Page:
and whether a verb hawah, "to fall " or another of the same form meaning "to breathe, ask, or demand" is not to be understood. In case Yahweh was a deity known in Israel long before the time of Moses, or was the deity of one of the ancestors of the people or of a non-Israelitic Semitic stock adopted by the whole people in Mosaic times, it would follow that an etymological origin in Hebrew either could receive no guaranty or would be excluded, and a Semitic stem hawah should be sought, leading far back into origins in nature religion. Hence Lagarde derived the name from the verb "to (cause to) fall," i.e., she storm-god (Orientalia, ii. 27, Göttingen, 1880), with whom practically agree W. R. Smith, Schwally, and Kerber; while Holzinger from the same root derives the meaning "destroyer" and Wellhausen obtains "the breather" or "weather god"--a meaning with which Ewald is in substantial accord. Other attempts have been made, as by Baudissin, Lenormant, and Schrader, to find the sources in Syrian or Babylonian religion, these attempts obtaining their support in the name Yaubidi, variant Ilubidi, of Hamath, which seems to look back to a deity Yau, or in a component of Babylonian names which appears as Ya or < id="ii.xxviii.ii.p2.4">Yawa, Winckler supposing that the Babylonian deity was spiritualized into the Hebrew divinity, but derived directly from the Canaanites through whom he passed to the Israelites. Even F. Hommel is found as sponsor for the theory of a Babylonian origin (Expository Times, 1899, pp. 42 sqq.). But an objection to these proposals is that the ground form of the name does not appear to be Yahu but Yahweh, while Yah in Hebrew seems to be a poetic or liturgic abbreviation; and this is attested by the form on the Moabite Stone where Mesha wrote Yhwh nd not Yhw or Yh. The occurrence of the forms in Syrian environment (such as Yaubidi, ut sup., or Azriyahu, H. Winckler, Forschungen, i. 16, Leipsic, 1893) or in Babylonia may be explained as direct loan names from Israel or as names carried by Hebrew captives or in part as not divine names, or even in some cases to be rendered as expansions of the prefix of the imperfect tense. Granted that there was a Sumerian deity Yau, it is highly improbable that he had any relationship to the Hebrew deity. Yahweh as a derivation from Yau is inexplicable, but to derive Yahu from Yahweh is easy and natural. Similarly the case alleged by W. M. Müller (Asien und Europa, pp. 312-313, Leipsic, 1893) of a place-name Bait-ya (Beth-Yah or Beth-el) mentioned in the lists of Thothmes III. might possibly point to an old Canaanitic deity Ya, but whether this questionable deity had any relation to Yahweh is very problematical. So that the probabilities reduce to two; the form is native Hebrew or comes from a closely related (Arabic) stem.

3. Was Yahweh a Kenite Deity?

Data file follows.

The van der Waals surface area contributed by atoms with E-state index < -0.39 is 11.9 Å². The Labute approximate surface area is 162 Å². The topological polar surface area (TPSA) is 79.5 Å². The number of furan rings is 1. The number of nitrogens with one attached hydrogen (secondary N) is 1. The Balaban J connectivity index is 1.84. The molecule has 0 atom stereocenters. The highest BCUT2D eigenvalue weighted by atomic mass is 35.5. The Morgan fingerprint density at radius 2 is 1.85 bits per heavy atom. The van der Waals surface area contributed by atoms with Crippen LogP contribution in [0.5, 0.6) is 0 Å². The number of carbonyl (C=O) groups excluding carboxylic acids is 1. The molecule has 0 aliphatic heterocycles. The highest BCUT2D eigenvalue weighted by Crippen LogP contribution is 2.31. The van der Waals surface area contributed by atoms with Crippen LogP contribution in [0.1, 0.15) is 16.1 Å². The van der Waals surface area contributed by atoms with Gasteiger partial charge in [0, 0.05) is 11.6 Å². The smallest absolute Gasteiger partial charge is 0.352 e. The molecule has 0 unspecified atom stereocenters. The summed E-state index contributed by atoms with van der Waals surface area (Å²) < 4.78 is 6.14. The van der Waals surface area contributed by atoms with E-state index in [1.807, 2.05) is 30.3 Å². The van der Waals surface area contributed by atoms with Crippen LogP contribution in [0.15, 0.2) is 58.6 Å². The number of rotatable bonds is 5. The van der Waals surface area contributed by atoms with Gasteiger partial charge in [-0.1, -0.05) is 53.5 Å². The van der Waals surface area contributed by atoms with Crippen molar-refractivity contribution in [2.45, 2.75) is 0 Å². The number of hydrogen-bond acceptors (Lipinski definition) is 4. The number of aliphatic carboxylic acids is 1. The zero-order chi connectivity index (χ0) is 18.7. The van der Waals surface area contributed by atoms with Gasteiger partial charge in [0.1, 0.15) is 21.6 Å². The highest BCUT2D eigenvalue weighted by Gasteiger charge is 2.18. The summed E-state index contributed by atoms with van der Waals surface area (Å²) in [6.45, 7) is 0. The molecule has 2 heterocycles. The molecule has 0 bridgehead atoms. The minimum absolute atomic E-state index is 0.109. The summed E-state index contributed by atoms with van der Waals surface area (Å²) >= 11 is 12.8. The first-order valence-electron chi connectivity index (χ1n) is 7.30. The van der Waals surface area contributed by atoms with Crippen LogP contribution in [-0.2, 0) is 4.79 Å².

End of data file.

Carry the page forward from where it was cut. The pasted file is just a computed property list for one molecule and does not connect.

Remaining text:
From the historical standpoint it is to be remarked that, of the chief narrators of the Pentateuch, E and P refer the introduction of the worship of Yahweh among the Hebrews to Moses, while J in the manner of folk-lore carries this worship back into the earliest times of the race. In other words, Hebrews attributed to Moses the origin of Yahweh worship, and from the song of Deborah it appears that this cult was established before the time of Deborah. And the narratives connect the origins closely with Sinait in the neighborhood of which the deity revealed himself to Moses; so in Deborah's Song he comes forth from Sinai and later Elijah goes to Sinai. At the time of this revelation, Moses was in connection with the shepherd stock of Midianites, a stock related to the Kenites, who were in turn associated with the later Rechabites, strenuous maintainers of the Yahweh cult. Thus Yahweh appears as an old deity of Sinai, revered in untold antiquity as a weather-god, and as such brought by Moses to Israel, to him revealed through his connection with the Midianite priestly family. In this way the difference of representations in J and E received explanation, since J belongs to Judah, as did the Kenites to whom Yahweh was the long-possessed ancestral deity. This is the view of Tiele, Stade, and Budde. To this it must be said that so essential a part is not assigned in the history to the Kenites; it is the Kenites who came to Israel and not the reverse (Num. x. 29 sqq.), and the conception assigns to the Hebrews no peculiarity, no religion, and no deity, while of a transfer from the Kenites no direct trace appears. If it is true, Moses must have discovered in this weather-god something new and singular entitling him to distinguish between the Kenites and the Israelites and enabling Moses to regard him ethically as the God of heaven and earth. If this ethical idea is lacking, the entire religious development of Israel remains a riddle. Budde lays stress upon the fact that the religion was a matter of election, of choice. But choice is not necessarily a matter of ethics, it may be one of arbitrary dealing. What Yahweh became in course of time he must have been, at least in germ, at the time of choice, the God of the right and the good. Of a change in the conception of God from a mere weather-god to an ethical being the narrative says nothing; there is not a word which corresponds to the hypothesis of a derivation of their deity by Israel from the Kenites.